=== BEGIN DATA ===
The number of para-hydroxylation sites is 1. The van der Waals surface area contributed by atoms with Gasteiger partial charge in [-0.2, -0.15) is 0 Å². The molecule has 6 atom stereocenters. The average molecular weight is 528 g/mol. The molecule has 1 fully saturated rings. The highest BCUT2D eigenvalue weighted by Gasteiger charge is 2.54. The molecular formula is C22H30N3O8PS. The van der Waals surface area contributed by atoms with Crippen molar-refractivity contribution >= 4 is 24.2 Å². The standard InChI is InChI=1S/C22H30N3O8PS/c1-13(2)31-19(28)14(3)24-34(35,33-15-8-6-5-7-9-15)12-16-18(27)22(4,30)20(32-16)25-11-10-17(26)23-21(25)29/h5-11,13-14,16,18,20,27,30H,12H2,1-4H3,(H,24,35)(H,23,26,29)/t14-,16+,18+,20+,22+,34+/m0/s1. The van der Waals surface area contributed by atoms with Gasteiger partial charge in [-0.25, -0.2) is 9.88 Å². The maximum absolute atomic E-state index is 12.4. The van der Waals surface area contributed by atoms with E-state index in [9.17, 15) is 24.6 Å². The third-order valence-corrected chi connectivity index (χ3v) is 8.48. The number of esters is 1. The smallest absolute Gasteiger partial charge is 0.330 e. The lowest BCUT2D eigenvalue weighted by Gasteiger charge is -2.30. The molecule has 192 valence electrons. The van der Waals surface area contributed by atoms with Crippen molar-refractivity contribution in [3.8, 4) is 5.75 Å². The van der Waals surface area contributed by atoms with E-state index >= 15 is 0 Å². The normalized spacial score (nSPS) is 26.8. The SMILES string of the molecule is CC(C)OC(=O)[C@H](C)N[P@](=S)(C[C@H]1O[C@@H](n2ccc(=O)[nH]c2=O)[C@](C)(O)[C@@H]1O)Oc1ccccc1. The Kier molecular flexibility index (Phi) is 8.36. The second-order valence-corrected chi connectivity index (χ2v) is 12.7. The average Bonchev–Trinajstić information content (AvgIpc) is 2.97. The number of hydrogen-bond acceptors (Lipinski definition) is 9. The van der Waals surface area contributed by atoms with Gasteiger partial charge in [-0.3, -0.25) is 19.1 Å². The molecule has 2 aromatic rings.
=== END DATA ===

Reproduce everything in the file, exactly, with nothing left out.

The number of para-hydroxylation sites is 1. The van der Waals surface area contributed by atoms with Gasteiger partial charge in [-0.2, -0.15) is 0 Å². The molecule has 6 atom stereocenters. The average molecular weight is 528 g/mol. The molecule has 1 fully saturated rings. The highest BCUT2D eigenvalue weighted by Gasteiger charge is 2.54. The molecular formula is C22H30N3O8PS. The van der Waals surface area contributed by atoms with Crippen molar-refractivity contribution >= 4 is 24.2 Å². The standard InChI is InChI=1S/C22H30N3O8PS/c1-13(2)31-19(28)14(3)24-34(35,33-15-8-6-5-7-9-15)12-16-18(27)22(4,30)20(32-16)25-11-10-17(26)23-21(25)29/h5-11,13-14,16,18,20,27,30H,12H2,1-4H3,(H,24,35)(H,23,26,29)/t14-,16+,18+,20+,22+,34+/m0/s1. The van der Waals surface area contributed by atoms with Gasteiger partial charge in [-0.25, -0.2) is 9.88 Å². The maximum absolute atomic E-state index is 12.4. The van der Waals surface area contributed by atoms with E-state index in [9.17, 15) is 24.6 Å². The third-order valence-corrected chi connectivity index (χ3v) is 8.48. The number of esters is 1. The smallest absolute Gasteiger partial charge is 0.330 e. The lowest BCUT2D eigenvalue weighted by Gasteiger charge is -2.30. The molecule has 192 valence electrons. The van der Waals surface area contributed by atoms with Crippen molar-refractivity contribution in [3.8, 4) is 5.75 Å². The van der Waals surface area contributed by atoms with E-state index >= 15 is 0 Å². The normalized spacial score (nSPS) is 26.8. The SMILES string of the molecule is CC(C)OC(=O)[C@H](C)N[P@](=S)(C[C@H]1O[C@@H](n2ccc(=O)[nH]c2=O)[C@](C)(O)[C@@H]1O)Oc1ccccc1. The Kier molecular flexibility index (Phi) is 8.36. The second-order valence-corrected chi connectivity index (χ2v) is 12.7. The average Bonchev–Trinajstić information content (AvgIpc) is 2.97. The number of hydrogen-bond acceptors (Lipinski definition) is 9. The van der Waals surface area contributed by atoms with Gasteiger partial charge in [-0.3, -0.25) is 19.1 Å². The molecule has 2 aromatic rings.